A publishing colleague of mine who worked with our book printers was fond of telling me, “With all the things that can go wrong in producing a book, it’s amazing the ink ever hits the page.”
What’s true for printers is true in spades for writers. With so many reasons for writer’s block it’s a miracle anyone writes anything.
Fear and perfectionism, two of the most common obstacles, are often an accomplished dance pair. They reinforce one another in seamless motion. Our desire to get things just right does a dos-a-dos with our fear of what others will think about what we’ve written. Then our fear spins our perfectionism even faster. Fearing readers will discover what we already think we know–that our writing is bland, boring or just bad–we keep refining, reediting, revising without end, until exhaustion stops us cold.
Failure to get published, failure to meet one’s own standards, failure to finish can, unsuprisingly, be debilitating. So can the failure we feel when criticism actually does come in response to what we have produced.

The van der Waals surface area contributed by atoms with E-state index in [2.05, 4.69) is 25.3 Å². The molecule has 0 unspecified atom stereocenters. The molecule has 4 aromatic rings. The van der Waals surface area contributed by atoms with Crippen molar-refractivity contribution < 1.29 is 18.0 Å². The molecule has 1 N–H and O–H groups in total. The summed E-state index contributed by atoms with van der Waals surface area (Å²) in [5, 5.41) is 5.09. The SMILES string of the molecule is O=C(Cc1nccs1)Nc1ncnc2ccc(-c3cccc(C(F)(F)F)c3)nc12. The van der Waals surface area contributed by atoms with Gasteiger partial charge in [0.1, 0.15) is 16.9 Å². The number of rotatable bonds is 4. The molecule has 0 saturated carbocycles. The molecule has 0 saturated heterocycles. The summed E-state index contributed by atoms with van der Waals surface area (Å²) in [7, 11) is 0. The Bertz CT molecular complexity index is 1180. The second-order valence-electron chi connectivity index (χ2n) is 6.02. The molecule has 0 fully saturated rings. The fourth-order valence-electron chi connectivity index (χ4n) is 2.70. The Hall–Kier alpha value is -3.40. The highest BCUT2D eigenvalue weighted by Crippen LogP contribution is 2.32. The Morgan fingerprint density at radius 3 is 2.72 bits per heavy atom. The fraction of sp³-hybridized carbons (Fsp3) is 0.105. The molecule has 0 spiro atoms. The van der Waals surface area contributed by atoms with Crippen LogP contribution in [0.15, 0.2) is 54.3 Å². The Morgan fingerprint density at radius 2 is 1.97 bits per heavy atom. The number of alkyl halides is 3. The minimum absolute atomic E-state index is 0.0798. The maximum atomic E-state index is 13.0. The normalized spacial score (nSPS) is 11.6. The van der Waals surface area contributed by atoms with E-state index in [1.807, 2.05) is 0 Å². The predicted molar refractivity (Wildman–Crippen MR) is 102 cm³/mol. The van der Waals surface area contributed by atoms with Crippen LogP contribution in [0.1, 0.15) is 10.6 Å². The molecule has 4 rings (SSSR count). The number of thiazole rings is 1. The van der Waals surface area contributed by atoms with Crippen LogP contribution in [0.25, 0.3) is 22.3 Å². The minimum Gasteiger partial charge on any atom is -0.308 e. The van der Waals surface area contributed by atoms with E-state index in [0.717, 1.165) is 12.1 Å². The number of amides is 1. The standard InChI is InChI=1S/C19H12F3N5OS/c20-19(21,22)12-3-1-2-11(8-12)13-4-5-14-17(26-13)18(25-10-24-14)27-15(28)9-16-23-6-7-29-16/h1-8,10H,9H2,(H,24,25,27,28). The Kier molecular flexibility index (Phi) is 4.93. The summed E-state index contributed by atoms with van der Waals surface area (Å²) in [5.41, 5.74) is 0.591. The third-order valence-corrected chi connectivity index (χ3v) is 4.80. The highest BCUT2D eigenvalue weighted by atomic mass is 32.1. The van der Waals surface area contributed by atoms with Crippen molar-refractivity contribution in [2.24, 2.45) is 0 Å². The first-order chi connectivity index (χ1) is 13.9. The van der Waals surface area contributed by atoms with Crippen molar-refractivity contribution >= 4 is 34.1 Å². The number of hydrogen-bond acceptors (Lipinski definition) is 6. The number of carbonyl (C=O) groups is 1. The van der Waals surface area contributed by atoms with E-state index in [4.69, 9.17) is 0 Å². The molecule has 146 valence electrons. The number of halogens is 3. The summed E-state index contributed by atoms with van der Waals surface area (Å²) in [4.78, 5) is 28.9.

Ironically, success can be failure’s evil twin. One writer I know unexpectedly received critical acclaim and a prestigious book of the year award for his first novel. But he became paralyzed as he wondered how he could possibly meet the expectations this created for a second book. Despite a generous contract in hand for his next work along with active support and encouragement from his editor, he couldn’t make progress.
Some best-known authors have suffered from such maladies. Harper Lee never wrote another book after her hugely successful To Kill a Mockingbird. Even her sequel, Go Set a Watchman, was actually written beforehand. Ralph Ellison was never able to follow up his landmark Invisible Man, despite writing thousands of pages of notes which he could never turn into a book.
Life can also intervene. Personal circumstances often disrupt writing–moving to a new city, getting a new job, a marriage, a divorce, a sickness, a death in the family, depression, a new baby. Since most writers aren’t full time, they can’t quit their day jobs. Sometimes they simply run out of time or energy for writing.
For those of us with the passion or calling to write, to create, how do we break through these barriers? That’s coming up in the next installments . . . unless I don’t finish.
Next Installment: Cracking the Writer’s Block 2: Quick Tips